Legacy of Commitment
- In the mid-1980s, soon after the public health community first coined the term “AIDS” to describe this emerging epidemic, Merck began its HIV/AIDS research. Merck researchers were the first to describe the chemical structure of the protease enzyme, and published the findings immediately to encourage further research efforts. Merck researchers then developed CRIXIVAN® (indinavir sulfate), an HIV protease inhibitor, which was approved by the European Medicines Agency and the U.S. Food and Drug Administration (FDA) in 1996. At the time, the FDA's approval of CRIXIVAN (indinavir sulfate) was the fastest approval in FDA history.
- In 1997, Merck's clinical study of CRIXIVAN was the first to show that a combination of antiretroviral medicines could provide prolonged suppression of HIV RNA. Today, CRIXIVAN in combination with antiretroviral agents is indicated for the treatment of HIV infection.
- In 1999, Merck introduced efavirenz, a non-nucleoside reverse-transcriptase inhibitor (NNRTI), which was developed by Merck and DuPont Pharmaceuticals. Merck retained the rights to market efavirenz in select markets outside the U.S. Today, efavirenz is one of the most commonly prescribed antiretroviral therapies worldwide.
- In the early 1990s, Merck was the first to demonstrate that inhibition of the HIV-1 integrase enzyme—which is required for HIV replication—was possible, and that inhibiting the integrase protein reduced replication and spread of the virus. This research advancement led to the development of ISENTRESS® (raltegravir). In 2007, the approval of ISENTRESS introduced a new class of treatments, HIV-1 integrase strand transfer inhibitors. Today, ISENTRESS is indicated in combination with other antiretroviral agents for the treatment of HIV-1 infection in patients four weeks of age and older. The use of other active agents with ISENTRESS is associated with a greater likelihood of treatment response.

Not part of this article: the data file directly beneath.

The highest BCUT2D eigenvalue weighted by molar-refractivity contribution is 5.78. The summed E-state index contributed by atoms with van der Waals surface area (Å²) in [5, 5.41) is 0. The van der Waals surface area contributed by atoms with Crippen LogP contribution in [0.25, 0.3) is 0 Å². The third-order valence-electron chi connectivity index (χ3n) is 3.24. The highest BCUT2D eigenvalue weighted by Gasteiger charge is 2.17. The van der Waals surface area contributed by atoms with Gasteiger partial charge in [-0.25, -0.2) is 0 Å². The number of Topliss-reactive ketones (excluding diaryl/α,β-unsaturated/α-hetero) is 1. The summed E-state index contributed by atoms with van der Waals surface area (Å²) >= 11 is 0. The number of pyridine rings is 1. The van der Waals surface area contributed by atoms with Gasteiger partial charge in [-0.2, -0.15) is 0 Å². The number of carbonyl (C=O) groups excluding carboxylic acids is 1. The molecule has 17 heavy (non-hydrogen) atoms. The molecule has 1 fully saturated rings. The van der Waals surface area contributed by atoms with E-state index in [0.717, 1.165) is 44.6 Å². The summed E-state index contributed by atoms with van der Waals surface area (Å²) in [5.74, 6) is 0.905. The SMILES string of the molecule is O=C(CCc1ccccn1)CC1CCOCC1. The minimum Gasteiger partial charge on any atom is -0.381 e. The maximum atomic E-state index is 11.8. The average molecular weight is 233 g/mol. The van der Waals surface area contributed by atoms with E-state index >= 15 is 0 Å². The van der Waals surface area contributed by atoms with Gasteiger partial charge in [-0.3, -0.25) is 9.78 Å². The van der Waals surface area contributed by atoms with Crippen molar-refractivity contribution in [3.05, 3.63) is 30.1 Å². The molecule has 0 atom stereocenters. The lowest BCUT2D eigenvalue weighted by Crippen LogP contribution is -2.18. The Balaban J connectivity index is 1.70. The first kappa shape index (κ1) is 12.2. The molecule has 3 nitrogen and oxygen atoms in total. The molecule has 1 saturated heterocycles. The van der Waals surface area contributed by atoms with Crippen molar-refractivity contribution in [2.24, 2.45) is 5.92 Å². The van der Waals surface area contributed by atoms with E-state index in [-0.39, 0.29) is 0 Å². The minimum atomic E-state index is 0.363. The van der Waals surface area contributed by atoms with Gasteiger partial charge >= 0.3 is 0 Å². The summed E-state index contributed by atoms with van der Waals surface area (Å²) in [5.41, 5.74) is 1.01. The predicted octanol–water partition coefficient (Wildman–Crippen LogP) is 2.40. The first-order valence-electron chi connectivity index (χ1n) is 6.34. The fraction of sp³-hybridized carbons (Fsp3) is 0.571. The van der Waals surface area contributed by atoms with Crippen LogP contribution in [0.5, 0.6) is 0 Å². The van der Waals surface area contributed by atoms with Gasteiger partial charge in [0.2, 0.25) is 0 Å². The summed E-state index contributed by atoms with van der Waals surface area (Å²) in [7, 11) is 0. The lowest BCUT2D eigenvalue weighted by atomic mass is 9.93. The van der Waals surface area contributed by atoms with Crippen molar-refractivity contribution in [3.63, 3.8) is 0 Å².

Merck's research efforts today include programs to develop novel HIV treatment and prevention technologies, and collaborations on approaches to address HIV latency and eradication.
Research is only one part of our comprehensive strategy to address unmet needs in HIV. Merck also has sought to increase access to our HIV medicines, particularly in resource limited settings.
“Effective treatments for HIV-1 infection were a distant hope in the 1980s, but collaborative scientific discovery and effective advocacy have made them possible today," said Dr. Julie Gerberding, executive vice president, strategic communications, global public policy, and population health at Merck. “I'm proud that Merck is committed to sustaining our contributions to the treatment of this infection around the world.”
Addressing the Challenge of HIV/AIDS through Collaboration
Since the inception of its HIV/AIDS research program 30 years ago, Merck has recognized the global impact of HIV/AIDS in developing countries where economic, social and political factors impede access to education, care and treatment. The Merck Foundation has partnered with governments, non-governmental organizations and various other stakeholders, contributing more than $122 million over the past 15 years to support intervention programs, strengthen healthcare capacity and improve access to treatment. In addition, Merck has provided access strategies, such as differential pricing and voluntary licensing, to enhance access to treatment in these communities.
This year, Merck partnered with the Medicines Patent Pool to provide access to raltegravir for infants and children from four weeks to under 12 years of age in low- and middle-income developing countries.